To start tracking events in your project, first add the
Strivr.SDK namespace to your script(s)
To track an event, call the
StrivrAnalytics.TrackEvent("Example Event Name").End();
The argument for the
TrackEvent method is a string that represents the name of the event. Event names must be non-empty strings between 1-64 characters, and must contain only alphanumeric characters (a-zA-Z0-9), spaces, underscores, or dashes. When constructing your event names, it’s best to optimize for readability so the dashboard will be human-readable.
You can add any number of parameters to an event. To do so, simply chain the
Add method to the
Add(string key, string value)
There are multiple overloads for this method that accept the value as a different type including
TimeSpan. For any other types, use the
ToString() method when possible. Key values follow the same rules as event names, must be non-empty strings between 1-64 characters, and must contain only alphanumeric characters (a-zA-Z0-9), spaces, underscores, or dashes. Again, optimize for readability.
Once you are done adding parameters, finish off the method call by chaining the
Examples of usage:
StrivrAnalytics.TrackEvent("Clicked Object") .Add("Object Name", hit.transform.name) .Add("Click Position", hit.point) .Add("Click Duration", holdTime) .Add("Experience Name", experienceName) .End();
The Strivr SDK provides two different ways to track the user’s gaze.
The first method utilizes a Raycast that is fired outward from the center of the main camera on a timed interval. If the Raycast hits an object, an event is fired with the name of the hit object and the hit point coordinate as the parameters to this event. This first type of gaze tracking is automatically enabled when the application starts and it has a default time interval of 1 second.
You can enable/disable this tracking as well as change the time interval and Raycast distance via Tracking Settings.
The second method enables tracking of specific objects. Simply add the
StrivrObjectTracker script to the GameObject(s) you want to track. For each of the GameObjects with this script attached, an event will be fired when the object enters the user’s field of view.
StrivrObjectTracker utilizes a narrowed window that qualifies an object as actually being in a user’s field of view. Just because an object is being rendered in the user’s headset, it doesn’t necessarily mean that they are looking at that object. Take the following image for example:
The light-blue window represents the window we use to determine whether the user is actually looking at an object. If an object falls outside of this window, it is most likely in the periphery and the user is probably not actually looking at that object. The gray squares are being rendered in the user’s headset; however, they are located in the user’s peripheral vision and therefore do not register an event that they are in the user’s field of view. On the other hand, the two dark blue squares do fall within the bounds of the tracking window and therefore do register as being in the user’s field of view. You can modify the size of the tracking window to make it bigger or smaller by changing the left, right, down, and up threshold settings.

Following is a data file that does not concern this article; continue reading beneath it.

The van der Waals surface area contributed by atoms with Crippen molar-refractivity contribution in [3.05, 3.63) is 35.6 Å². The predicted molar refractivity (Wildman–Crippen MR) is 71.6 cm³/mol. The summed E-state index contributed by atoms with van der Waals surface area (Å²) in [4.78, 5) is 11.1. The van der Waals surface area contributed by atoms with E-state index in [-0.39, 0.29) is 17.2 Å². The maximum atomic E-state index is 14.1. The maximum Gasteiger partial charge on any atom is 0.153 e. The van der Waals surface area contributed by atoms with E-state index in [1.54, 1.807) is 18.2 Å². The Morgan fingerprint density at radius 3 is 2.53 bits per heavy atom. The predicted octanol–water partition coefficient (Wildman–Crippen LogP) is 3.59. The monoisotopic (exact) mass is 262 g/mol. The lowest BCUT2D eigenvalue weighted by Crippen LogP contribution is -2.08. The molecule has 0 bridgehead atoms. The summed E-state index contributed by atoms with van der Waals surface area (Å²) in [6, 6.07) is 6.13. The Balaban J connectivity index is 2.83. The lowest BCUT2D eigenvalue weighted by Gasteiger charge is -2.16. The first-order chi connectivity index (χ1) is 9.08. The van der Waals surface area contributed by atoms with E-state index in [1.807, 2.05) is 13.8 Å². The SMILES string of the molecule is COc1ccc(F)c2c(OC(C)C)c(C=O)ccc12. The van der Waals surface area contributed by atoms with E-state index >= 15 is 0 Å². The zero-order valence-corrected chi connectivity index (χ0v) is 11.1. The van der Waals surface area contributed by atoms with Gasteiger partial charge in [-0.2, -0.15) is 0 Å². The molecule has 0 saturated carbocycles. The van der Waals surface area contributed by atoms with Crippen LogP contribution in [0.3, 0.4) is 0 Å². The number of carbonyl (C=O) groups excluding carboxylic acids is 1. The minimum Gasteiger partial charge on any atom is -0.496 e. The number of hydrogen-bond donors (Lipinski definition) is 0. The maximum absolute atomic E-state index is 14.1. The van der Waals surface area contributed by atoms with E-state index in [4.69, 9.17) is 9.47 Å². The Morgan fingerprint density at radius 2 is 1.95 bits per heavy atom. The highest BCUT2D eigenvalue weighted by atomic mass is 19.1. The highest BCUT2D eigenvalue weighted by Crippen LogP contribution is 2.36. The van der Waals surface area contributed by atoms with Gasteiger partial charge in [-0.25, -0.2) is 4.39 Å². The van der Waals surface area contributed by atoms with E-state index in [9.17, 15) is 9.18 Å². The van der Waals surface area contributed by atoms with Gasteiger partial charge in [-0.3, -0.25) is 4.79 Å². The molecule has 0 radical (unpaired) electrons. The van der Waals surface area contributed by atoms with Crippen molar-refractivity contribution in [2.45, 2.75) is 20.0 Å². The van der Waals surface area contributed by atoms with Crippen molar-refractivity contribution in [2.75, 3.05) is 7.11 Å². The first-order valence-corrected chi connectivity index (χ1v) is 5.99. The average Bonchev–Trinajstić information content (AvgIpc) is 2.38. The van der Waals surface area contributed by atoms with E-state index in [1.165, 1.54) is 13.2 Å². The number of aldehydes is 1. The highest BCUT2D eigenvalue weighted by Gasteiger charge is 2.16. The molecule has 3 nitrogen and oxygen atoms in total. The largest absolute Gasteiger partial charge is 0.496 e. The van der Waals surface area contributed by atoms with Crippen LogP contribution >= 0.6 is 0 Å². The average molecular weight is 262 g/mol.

The following image helps conceptualize what the numerical values of the thresholds mean. Picture the entirety of what’s being rendered in the headset as a 1 x 1 square; by moving the thresholds you can control the size of the inner tracked field of view window. Decimal values represent percent of the whole (e.g. a left threshold value of 0.4 means that the left side of the tracked window starts at the 40% mark of the field of view x-axis).
Left Threshold - [Default: 0.4]
Right Threshold - [Default: 0.6]
Down Threshold - [Default: 0.4]
Up Threshold - [Default: 0.6]
Max Distance - The maximum distance at which the object will register as being in the user’s field of view. [Default: 30]
Minimum FOV Threshold - The minimum time an object has to be in the use’s field of view to register an event, in seconds. [Default: 0.5]
FOV Debug - For debug purposes only. If this is enabled, objects in the user’s field of view will turn red and the console will print that you are looking at that object. Use this to determine whether to widen or narrow the tracked FOV area.
There are a number of settings you can change regarding event tracking. To access these settings, go to Strivr → Project Settings.
You will see the following window:
If enabled: the app must be launched directly (i.e. not in Strivr Player). If disabled, the app must be launched via Strivr Player.
NOTE: Enable Test Mode throughout development for testing/debugging purposes and to log events to the Strivr Portal.
You must be signed in with Test Mode enabled to see event data pushed from Unity to the linked project in the Strivr Portal.
When you are ready to export an APK for import to the Strivr Portal you must disable Test Mode.
Enable Pre-Build Check
If enabled: Strivr will run a pre-build check to ensure that the StrivrSDK prefab is present and enabled in the first scene of your build only.